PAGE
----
How to Reduce Anxiety: 3 Tips [Plus Exercises!]

thinking May 28, 2021
woman leaning on couch feeling worried and anxious


You can be sitting in a comfortable environment around people that you enjoy, yet the thoughts you’re having are preventing you from enjoying it. The environment on the outside might be a good one but inside all you can do is think about how you might have said the wrong thing or how you could have done something better or how someone who’s around might not like you. This is the experience of anxiety and it can really consume your mind and your day.


And trying to find ways to deal with anxiety? Well, that can be equally consuming. Before we know it, there is little room left for us to experience the joy and meaning of whatever it is that we generate joy and meaning from in our lives.


The purpose of this article is to help you maintain your ability to get joy and meaning from the things you enjoy in life by offering you strategies to create space and not lose yourself amongst anxious thoughts. All of us have anxious thoughts to some degree and rather than expecting them to go away, why not develop the resources to respond to them productively when they arise?


From my personal and professional experience, some of the most compassionate and effective tools in relating to our thoughts, whether they be anxious or other, are based in mindfulness. The three tips I share with you below, therefore, are rooted in the practice of mindfulness, i.e., the ability we each have to pay attention to our life experience with a sense of openness and curiosity.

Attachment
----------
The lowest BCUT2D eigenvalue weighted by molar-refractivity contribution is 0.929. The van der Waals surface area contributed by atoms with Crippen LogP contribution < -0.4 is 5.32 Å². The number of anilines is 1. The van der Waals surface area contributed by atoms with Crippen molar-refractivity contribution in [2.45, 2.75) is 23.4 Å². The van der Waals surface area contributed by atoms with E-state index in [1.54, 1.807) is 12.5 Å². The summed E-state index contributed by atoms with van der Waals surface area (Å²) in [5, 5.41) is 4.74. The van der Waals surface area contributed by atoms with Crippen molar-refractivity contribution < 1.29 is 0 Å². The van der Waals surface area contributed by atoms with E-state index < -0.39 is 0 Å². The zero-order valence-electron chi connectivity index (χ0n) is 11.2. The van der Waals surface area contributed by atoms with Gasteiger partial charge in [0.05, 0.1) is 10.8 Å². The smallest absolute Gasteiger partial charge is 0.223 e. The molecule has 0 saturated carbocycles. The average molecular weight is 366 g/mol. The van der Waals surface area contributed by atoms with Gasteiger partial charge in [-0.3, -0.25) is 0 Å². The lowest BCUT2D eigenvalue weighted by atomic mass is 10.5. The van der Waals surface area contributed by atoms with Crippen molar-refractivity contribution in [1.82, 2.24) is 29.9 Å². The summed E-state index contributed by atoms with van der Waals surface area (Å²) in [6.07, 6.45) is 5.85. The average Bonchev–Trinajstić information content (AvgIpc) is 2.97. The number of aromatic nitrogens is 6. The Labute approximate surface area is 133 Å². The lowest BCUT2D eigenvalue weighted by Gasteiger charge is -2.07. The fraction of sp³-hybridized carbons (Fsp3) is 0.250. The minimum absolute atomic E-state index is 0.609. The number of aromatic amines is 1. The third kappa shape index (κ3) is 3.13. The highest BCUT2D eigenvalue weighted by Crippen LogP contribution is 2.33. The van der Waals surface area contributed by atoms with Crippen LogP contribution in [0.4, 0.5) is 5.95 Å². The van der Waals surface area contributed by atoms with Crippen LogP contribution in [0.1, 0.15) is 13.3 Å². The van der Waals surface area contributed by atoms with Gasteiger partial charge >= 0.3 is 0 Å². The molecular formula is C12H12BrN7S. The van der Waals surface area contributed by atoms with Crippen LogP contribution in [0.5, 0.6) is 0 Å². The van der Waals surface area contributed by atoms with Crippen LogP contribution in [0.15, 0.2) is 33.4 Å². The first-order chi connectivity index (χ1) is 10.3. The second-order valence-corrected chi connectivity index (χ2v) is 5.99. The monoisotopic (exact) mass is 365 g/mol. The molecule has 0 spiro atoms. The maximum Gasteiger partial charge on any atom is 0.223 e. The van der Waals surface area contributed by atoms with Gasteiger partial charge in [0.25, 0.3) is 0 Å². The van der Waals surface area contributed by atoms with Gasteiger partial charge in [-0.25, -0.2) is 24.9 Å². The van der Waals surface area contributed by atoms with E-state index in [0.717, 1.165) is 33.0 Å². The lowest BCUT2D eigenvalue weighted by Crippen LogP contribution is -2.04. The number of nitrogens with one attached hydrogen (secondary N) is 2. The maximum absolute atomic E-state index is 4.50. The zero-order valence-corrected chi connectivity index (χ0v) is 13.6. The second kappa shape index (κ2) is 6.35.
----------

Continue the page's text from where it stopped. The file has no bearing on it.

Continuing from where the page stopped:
Tip 01


Engage the Power of Non-Judgement


When noticing anxious thoughts, it helps tremendously to engage the power of one of the foundational qualities of mindfulness— non-judgement. When practicing non-judgement, your intention is really to open up to your experience whether it’s a comfortable or uncomfortable one. As you practice not judging your experience, you instead open up to, face, and give space to whatever is actually here. This can be quite a contrast to what we’re used to at first because our mind is typically drawn to want to fix or change something so as to alter the experience we're having. This is quite normal and is rooted in our human tendency to judge everything around us as good or bad… right or wrong. By engaging our quality of non-judgement (and labeling our judgmental thoughts and other mental tendencies as ‘judgment’ if we need to do that first), however, we can begin to simply pay attention to what is there, which in the case of anxiety often includes a racing heartbeat, racing thoughts, a knot in the stomach perhaps, and other bodily representations of the stress we’re experiencing.


How To Do It


You can practice this quality of non-judgement by simply observing things as they are, through a lens of openness and compassion rather than through the deep opinions, beliefs, and biases with which we’re probably accustomed to viewing the world. Another way that you can easily engage the power of non-judgement to reduce anxiety is a common mindfulness exercise that utilizes the three senses of sight, sound, and touch. When you're focused on things that you can see, hear, and touch, there is much less interpretation involved than might otherwise be present if you were discussing your future worries with a friend. So, when engaging your three senses, you simply name three things that you can see in your environment (e.g., someone walking by, my laptop next to me, a bird out the window), followed by three things you can hear (e.g., a car passing by, the sound of myself breathing, my heater on in the house), followed by three things you can feel (e.g., the floor under your feet, your arm resting against the table, a ring pressing against your finger).